They went all out with a nice glossy professional program (done by MLG publicity guy Stan Obodiac) and lots of advertising leading up to the shows. Attendance wasn't officially reported but anywhere from 5-10,000 from fan reports and the video that's available. Jack Tunney did the commentating from ringside and looked to be out in no-mans land. There were no seats on the field and when Race and Sheik started their inevitable brawl onto the field, it carried over to the stands for a better view.  

The next one was scheduled to have Superstar Graham vs Stan Stasiak, Andre vs Patera in a cage, and Sheik vs Haystack Calhoun. Unfortunately there was an air traffic controllers strike in the U.S. and  Graham, Patera, and The Sheik were all stranded in other towns. Andre made the drive in from Montreal. They repackaged the card to have a (big) tag bout on top; Andre & Haystack vs Bulldog Don Kent, Chris Tolos, and a TV guy Frank Stanley. The fans weren't happy, all 7,000 of them when they announced the substitutions. That may have been the final nail in the coffin for the Sheik era as he never appeared for Tunney again. 

The next time they returned to Exhibition Stadium was in July 1983. Frank Tunney had passed on a few months previously and nephew Jack was now in control. Jack was no stranger to the office, having worked alongside Frank since the early 50s and running a lot of it since the 1970s. On top of the tragedy of losing Frank the town was heading fast in to another downturn. The Starrcade extravaganza was still months away when Jack announced 'Night of the Champions' to feature no less than six title bouts.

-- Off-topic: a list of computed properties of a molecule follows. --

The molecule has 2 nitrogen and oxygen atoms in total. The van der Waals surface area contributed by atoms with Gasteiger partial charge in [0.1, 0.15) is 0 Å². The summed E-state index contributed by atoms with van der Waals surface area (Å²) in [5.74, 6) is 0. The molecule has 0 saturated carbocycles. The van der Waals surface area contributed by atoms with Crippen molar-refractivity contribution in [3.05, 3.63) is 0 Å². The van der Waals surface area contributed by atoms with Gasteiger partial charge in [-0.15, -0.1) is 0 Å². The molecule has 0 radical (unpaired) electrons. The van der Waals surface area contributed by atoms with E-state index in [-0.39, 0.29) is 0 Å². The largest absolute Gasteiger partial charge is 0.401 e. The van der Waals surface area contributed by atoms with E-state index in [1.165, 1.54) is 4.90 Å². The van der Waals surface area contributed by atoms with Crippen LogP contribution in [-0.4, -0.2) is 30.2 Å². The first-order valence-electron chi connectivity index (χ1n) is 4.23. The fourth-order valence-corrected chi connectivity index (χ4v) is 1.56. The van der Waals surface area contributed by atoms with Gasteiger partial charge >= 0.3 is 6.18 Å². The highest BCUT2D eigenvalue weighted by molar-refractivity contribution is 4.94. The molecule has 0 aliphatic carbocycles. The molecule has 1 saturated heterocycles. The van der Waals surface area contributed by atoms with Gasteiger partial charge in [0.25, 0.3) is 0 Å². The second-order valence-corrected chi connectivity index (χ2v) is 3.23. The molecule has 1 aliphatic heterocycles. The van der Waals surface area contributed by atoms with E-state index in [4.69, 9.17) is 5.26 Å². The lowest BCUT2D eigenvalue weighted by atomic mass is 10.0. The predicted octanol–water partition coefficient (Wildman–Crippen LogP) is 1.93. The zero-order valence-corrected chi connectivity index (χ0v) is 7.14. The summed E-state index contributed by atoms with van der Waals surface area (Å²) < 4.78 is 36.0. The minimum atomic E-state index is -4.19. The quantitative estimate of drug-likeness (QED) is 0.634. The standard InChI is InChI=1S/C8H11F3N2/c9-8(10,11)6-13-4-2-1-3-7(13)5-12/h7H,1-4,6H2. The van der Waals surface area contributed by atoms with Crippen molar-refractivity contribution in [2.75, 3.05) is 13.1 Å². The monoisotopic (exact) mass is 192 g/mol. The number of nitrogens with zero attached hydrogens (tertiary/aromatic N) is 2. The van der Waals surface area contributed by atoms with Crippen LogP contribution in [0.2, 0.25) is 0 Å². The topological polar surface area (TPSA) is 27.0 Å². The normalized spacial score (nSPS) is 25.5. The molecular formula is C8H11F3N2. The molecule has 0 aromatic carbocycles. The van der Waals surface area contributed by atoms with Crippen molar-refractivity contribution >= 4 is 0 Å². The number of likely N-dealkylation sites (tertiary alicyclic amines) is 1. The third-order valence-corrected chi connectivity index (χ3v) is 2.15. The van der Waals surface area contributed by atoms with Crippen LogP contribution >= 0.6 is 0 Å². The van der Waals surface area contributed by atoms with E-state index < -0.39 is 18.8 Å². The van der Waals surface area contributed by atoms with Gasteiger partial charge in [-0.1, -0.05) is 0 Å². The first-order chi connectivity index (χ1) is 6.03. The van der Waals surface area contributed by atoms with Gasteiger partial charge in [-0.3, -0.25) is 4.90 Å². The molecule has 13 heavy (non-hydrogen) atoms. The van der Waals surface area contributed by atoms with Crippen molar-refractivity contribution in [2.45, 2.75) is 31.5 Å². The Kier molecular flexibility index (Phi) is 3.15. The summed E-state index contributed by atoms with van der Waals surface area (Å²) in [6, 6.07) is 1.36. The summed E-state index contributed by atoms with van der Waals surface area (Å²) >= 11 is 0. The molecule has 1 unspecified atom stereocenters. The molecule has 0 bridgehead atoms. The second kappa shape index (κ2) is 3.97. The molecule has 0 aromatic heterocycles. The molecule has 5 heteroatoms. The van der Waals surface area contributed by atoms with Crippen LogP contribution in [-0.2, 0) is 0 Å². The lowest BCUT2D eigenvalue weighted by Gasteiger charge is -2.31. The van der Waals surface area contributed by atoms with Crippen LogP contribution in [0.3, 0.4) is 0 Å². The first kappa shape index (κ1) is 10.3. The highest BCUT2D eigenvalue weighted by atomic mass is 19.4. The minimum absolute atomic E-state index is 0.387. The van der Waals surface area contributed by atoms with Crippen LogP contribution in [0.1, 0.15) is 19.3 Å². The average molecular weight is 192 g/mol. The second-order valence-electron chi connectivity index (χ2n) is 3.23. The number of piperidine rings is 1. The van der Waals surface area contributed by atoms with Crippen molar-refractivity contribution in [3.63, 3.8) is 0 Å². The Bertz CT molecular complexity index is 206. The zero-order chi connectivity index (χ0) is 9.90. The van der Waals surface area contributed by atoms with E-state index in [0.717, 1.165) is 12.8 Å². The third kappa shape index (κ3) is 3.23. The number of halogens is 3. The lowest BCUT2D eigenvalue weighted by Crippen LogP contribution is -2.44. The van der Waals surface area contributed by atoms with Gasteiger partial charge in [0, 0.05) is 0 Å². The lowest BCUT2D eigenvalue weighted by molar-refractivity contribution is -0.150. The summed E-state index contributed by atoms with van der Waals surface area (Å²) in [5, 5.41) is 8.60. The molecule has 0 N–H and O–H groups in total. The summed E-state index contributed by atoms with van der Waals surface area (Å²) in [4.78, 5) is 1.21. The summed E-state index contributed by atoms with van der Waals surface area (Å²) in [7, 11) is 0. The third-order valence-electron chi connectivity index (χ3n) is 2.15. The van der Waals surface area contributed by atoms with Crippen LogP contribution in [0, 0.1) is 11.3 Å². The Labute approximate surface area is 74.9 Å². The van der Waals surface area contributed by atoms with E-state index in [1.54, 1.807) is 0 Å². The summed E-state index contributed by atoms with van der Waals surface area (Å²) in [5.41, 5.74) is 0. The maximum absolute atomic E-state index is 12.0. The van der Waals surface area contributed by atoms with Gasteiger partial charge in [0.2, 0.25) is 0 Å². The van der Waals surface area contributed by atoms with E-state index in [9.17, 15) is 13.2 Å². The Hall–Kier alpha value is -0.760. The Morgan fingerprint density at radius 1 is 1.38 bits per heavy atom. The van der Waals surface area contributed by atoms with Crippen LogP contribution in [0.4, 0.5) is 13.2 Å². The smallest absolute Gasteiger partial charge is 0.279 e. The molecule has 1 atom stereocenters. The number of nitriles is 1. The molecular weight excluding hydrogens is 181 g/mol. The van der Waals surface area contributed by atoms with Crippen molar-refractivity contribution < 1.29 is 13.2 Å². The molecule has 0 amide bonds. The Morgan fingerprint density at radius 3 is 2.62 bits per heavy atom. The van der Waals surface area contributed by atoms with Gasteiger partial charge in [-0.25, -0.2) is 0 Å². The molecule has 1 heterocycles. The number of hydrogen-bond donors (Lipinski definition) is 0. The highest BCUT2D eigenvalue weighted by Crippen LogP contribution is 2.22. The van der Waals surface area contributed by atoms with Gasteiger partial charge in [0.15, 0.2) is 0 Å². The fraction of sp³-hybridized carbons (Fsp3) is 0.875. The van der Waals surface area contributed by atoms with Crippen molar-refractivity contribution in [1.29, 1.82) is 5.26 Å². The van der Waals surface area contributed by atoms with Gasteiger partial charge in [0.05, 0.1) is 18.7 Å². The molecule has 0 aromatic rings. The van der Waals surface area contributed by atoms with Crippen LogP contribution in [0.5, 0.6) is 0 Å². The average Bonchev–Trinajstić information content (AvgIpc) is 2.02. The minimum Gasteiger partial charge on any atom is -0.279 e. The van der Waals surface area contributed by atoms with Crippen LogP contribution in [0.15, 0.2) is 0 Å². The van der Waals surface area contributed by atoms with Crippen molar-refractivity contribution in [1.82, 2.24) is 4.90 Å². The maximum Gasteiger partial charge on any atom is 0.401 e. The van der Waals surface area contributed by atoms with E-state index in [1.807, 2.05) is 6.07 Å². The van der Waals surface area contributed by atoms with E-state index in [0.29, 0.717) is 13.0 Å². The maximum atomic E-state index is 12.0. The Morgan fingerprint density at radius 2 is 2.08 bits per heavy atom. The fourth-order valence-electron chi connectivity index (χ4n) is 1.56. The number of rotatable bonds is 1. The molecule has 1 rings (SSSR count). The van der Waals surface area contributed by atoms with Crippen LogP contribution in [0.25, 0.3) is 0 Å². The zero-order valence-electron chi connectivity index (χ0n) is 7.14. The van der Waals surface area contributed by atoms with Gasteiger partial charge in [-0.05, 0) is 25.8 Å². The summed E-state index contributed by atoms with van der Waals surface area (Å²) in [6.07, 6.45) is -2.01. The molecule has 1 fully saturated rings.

Only through dedicated dieting has Jack Tunney been able to lose 70 pounds since last September. It hasn't been easy. But no the avoirdupois is slipping away as if by magic. Tunney's secret: Worry. 
He took over as Toronto's foremost wrestling promoter after his Uncle, Frank Tunney died in May. There were two shows shortly afterward at MLG, unspectacular productions with modest results. But the new man's next effort is going to be  colossal in comparison. 
-Jim Proudfoot Star

They doubled ticket prices and Jack was quoted with 'Realistically we're looking at possibly a quarter of a million from more than 20,000 people. I'd be disappointed with less, after all we've done. And that would be a record for Toronto. ' 

It was a huge success with 20,000 announced, other sources placed it at less but more than enough to go into the follow up 'Return of the Champions' two weeks later. This one almost as big with a main of Race vs Flair did 14,000 reported. Other sources put it at 11,000. When they returned to MLG with  'Return to the Gardens' it was mostly empty. As much as the big shows looked to have revitalized the scene it didn't last long. 

The next big show was a Big Show when the WWF ran the Stadium in 1986. The Big Event 1986. There were other ballparks and stadiums around Southern Ontario that hosted wrestling, Hamilton, London & Oshawa notably. We may look at all those another time. 


Photos & items collection 
Thanks to Roger Baker , and his pic of a rainy MLS!